Every year, Ventura County Office of Education (VCOE), Ventura County Behavioral Health (VCBH), BRITE, and Ventura County Public Health (VCPH) collaborate to produce a conference for Ventura County youth about tobacco use prevention education called Teens Kick Ash. This year, the focus was on vaping prevention and cannabis education. Workshops included Cannabis – True or False, Media, Marketing, and Your Mind, and ways to advocate for your community to prevent vape usage.
I was able to sit in on a workshop called Woke 101 – How You Can Change Your Community, presented by VCPH and students from Future Leaders of America in Port Hueneme. This workshop focused on a discussion of vape and e-cigarette flavors, how they are marketed towards kids and teens, and what students can do to become advocates for their communities to prevent underage vape use.
The middle school students discussed the facts that stuck with them from the keynote speaker, Roy Lozano, such as the fact that there are over 8,000 different e-juice flavors that are clearly marketed towards kids including names such as Unicorn Farts, McDonald’s Fries, and Pina Colada. They also noted that 95% of these cartridges had nicotine in them when they said that they didn’t, and 98% had more nicotine than a pack of cigarettes.
The workshop emphasized the idea of being “woke,” which the students interpreted as, “Do we know more than the tobacco industry wants us to? Are we aware of what’s happening?” We discussed how the e-cigarette industry is targeting children by using bright colors and flavors that are modeled after candy, and advertising on kids’ television shows, gaming platforms, and social media that are popular with kids and teens like Tik Tok and Instagram. When asked why they think vape companies are targeting them, the students said because they will be longer term customers versus adults.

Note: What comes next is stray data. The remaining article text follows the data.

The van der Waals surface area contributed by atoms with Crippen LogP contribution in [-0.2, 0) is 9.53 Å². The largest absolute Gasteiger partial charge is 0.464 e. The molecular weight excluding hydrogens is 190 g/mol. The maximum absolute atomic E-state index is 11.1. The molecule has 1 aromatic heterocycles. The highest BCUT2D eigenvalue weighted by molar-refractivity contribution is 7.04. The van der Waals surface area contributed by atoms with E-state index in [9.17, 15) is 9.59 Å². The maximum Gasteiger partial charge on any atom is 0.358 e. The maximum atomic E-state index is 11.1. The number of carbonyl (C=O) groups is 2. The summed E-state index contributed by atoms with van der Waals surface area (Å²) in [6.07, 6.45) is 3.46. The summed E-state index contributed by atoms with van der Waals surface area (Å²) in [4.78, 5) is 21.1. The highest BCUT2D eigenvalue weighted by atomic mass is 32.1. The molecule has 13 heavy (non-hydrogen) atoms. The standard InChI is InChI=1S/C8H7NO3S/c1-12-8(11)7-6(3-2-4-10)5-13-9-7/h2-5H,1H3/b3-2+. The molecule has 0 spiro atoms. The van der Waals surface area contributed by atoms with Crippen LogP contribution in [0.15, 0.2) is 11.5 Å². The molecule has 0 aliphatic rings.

The students from Future Leaders of America presented about how vape companies intentionally target youth, how vape and tobacco retailers disproportionately affect communities of color, and the lack of regulations around vape shops in Port Hueneme specifically. They have advocated for a ban on flavors in Port Hueneme in the hopes of reducing advertising to youth.
Facilitators asked the students for ideas about what they could do to become advocates in their communities. Students said:
- Stop kids from trying flavors
- Tell them why it’s bad
- Remove ads from kids’ TV shows
- Create posters and ads to not use tobacco
- Students need more lessons on why not to use vapes, starting in elementary school
- Post social media ads on how bad vaping is
- Banning flavors would possibly help youth not be influenced by vape companies
We discussed the different levels of government in our communities and people the students could reach out to, including their school board, city council, city board of supervisors, and mayor. They emphasized that it’s important to know what your officials want to do with your city; they ask the people what is important, because government officials should represent their constituents.
VCPH also outlined the ways they’ve been gathering information in our communities in order to prove to government officials that vaping and e-cigarette use is having a negative affect on youth. They told the students that they could collect data about vaping through public opinion polls about vape use and exposure in their communities, they could write letters of support to their representatives, and they could speak at city council meetings to amplify their voices to adults, who might not be aware of the impact vaping is having on youth.
Overall this was an impactful workshop that I think showed the students that they have the power to affect their communities even though they aren’t yet adults and able to vote. The workshop stressed that youth are important and have a unique, powerful voice that makes adults and officials pay attention when they speak up.